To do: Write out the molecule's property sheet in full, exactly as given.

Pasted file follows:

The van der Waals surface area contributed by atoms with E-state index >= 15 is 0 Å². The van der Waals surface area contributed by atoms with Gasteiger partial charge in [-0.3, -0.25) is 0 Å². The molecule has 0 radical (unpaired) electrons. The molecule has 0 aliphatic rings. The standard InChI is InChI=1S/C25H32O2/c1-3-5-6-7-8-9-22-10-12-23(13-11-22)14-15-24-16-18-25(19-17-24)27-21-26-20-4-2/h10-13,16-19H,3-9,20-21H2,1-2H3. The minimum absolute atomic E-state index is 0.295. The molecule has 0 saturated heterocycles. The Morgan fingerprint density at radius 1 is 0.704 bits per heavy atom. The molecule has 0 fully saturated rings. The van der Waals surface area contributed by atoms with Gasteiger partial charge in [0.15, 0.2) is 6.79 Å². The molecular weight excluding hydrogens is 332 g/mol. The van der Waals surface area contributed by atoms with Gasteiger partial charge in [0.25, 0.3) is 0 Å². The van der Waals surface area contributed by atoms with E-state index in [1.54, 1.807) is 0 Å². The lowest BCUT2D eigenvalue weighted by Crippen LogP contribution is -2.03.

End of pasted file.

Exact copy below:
The van der Waals surface area contributed by atoms with E-state index >= 15 is 0 Å². The van der Waals surface area contributed by atoms with Gasteiger partial charge in [-0.3, -0.25) is 0 Å². The molecule has 0 radical (unpaired) electrons. The molecule has 0 aliphatic rings. The standard InChI is InChI=1S/C25H32O2/c1-3-5-6-7-8-9-22-10-12-23(13-11-22)14-15-24-16-18-25(19-17-24)27-21-26-20-4-2/h10-13,16-19H,3-9,20-21H2,1-2H3. The minimum absolute atomic E-state index is 0.295. The molecule has 0 saturated heterocycles. The Morgan fingerprint density at radius 1 is 0.704 bits per heavy atom. The molecule has 0 fully saturated rings. The van der Waals surface area contributed by atoms with Gasteiger partial charge in [0.15, 0.2) is 6.79 Å². The molecular weight excluding hydrogens is 332 g/mol. The van der Waals surface area contributed by atoms with Gasteiger partial charge in [0.25, 0.3) is 0 Å². The van der Waals surface area contributed by atoms with E-state index in [1.54, 1.807) is 0 Å². The lowest BCUT2D eigenvalue weighted by Crippen LogP contribution is -2.03.